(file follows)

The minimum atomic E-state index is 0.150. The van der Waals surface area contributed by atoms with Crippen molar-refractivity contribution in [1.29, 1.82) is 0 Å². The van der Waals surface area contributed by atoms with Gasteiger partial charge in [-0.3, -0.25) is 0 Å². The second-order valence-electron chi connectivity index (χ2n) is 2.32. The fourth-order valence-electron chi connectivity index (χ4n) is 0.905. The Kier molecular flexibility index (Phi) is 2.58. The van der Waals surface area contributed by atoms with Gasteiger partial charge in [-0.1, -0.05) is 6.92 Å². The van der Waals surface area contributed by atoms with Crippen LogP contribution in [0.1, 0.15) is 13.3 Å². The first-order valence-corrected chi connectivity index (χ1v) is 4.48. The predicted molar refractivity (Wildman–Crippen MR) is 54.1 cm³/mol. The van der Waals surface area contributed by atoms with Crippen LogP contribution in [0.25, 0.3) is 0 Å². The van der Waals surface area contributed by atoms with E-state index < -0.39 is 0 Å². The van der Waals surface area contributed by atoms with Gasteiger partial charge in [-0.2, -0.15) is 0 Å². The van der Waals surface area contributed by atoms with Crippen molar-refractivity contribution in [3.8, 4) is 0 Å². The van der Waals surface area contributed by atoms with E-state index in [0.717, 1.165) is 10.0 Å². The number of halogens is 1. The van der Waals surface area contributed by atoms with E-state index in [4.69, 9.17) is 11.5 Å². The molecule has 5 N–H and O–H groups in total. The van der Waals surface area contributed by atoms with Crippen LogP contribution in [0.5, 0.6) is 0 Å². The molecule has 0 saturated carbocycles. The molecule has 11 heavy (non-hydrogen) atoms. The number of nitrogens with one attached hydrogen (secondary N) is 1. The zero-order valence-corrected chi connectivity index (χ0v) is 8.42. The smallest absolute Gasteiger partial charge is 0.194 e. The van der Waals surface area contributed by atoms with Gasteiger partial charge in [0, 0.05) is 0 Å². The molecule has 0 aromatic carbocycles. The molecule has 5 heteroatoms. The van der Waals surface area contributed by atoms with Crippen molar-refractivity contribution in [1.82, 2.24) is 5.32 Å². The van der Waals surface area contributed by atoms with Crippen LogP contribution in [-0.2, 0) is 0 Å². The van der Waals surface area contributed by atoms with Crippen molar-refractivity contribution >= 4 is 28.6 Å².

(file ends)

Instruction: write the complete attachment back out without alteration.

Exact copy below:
The minimum atomic E-state index is 0.150. The van der Waals surface area contributed by atoms with Crippen molar-refractivity contribution in [1.29, 1.82) is 0 Å². The van der Waals surface area contributed by atoms with Gasteiger partial charge in [-0.3, -0.25) is 0 Å². The second-order valence-electron chi connectivity index (χ2n) is 2.32. The fourth-order valence-electron chi connectivity index (χ4n) is 0.905. The Kier molecular flexibility index (Phi) is 2.58. The van der Waals surface area contributed by atoms with Gasteiger partial charge in [-0.1, -0.05) is 6.92 Å². The van der Waals surface area contributed by atoms with Crippen LogP contribution in [0.1, 0.15) is 13.3 Å². The first-order valence-corrected chi connectivity index (χ1v) is 4.48. The predicted molar refractivity (Wildman–Crippen MR) is 54.1 cm³/mol. The van der Waals surface area contributed by atoms with Crippen LogP contribution in [0.25, 0.3) is 0 Å². The van der Waals surface area contributed by atoms with E-state index < -0.39 is 0 Å². The van der Waals surface area contributed by atoms with Gasteiger partial charge in [-0.2, -0.15) is 0 Å². The van der Waals surface area contributed by atoms with Crippen molar-refractivity contribution in [3.8, 4) is 0 Å². The van der Waals surface area contributed by atoms with E-state index in [0.717, 1.165) is 10.0 Å². The number of halogens is 1. The van der Waals surface area contributed by atoms with E-state index in [4.69, 9.17) is 11.5 Å². The molecule has 5 N–H and O–H groups in total. The van der Waals surface area contributed by atoms with Crippen LogP contribution in [0.5, 0.6) is 0 Å². The molecule has 0 saturated carbocycles. The molecule has 11 heavy (non-hydrogen) atoms. The number of nitrogens with one attached hydrogen (secondary N) is 1. The zero-order valence-corrected chi connectivity index (χ0v) is 8.42. The smallest absolute Gasteiger partial charge is 0.194 e. The van der Waals surface area contributed by atoms with Gasteiger partial charge in [0, 0.05) is 0 Å². The molecule has 0 aromatic carbocycles. The molecule has 5 heteroatoms. The van der Waals surface area contributed by atoms with Crippen molar-refractivity contribution in [1.82, 2.24) is 5.32 Å². The van der Waals surface area contributed by atoms with Crippen LogP contribution in [-0.2, 0) is 0 Å². The van der Waals surface area contributed by atoms with Crippen molar-refractivity contribution >= 4 is 28.6 Å².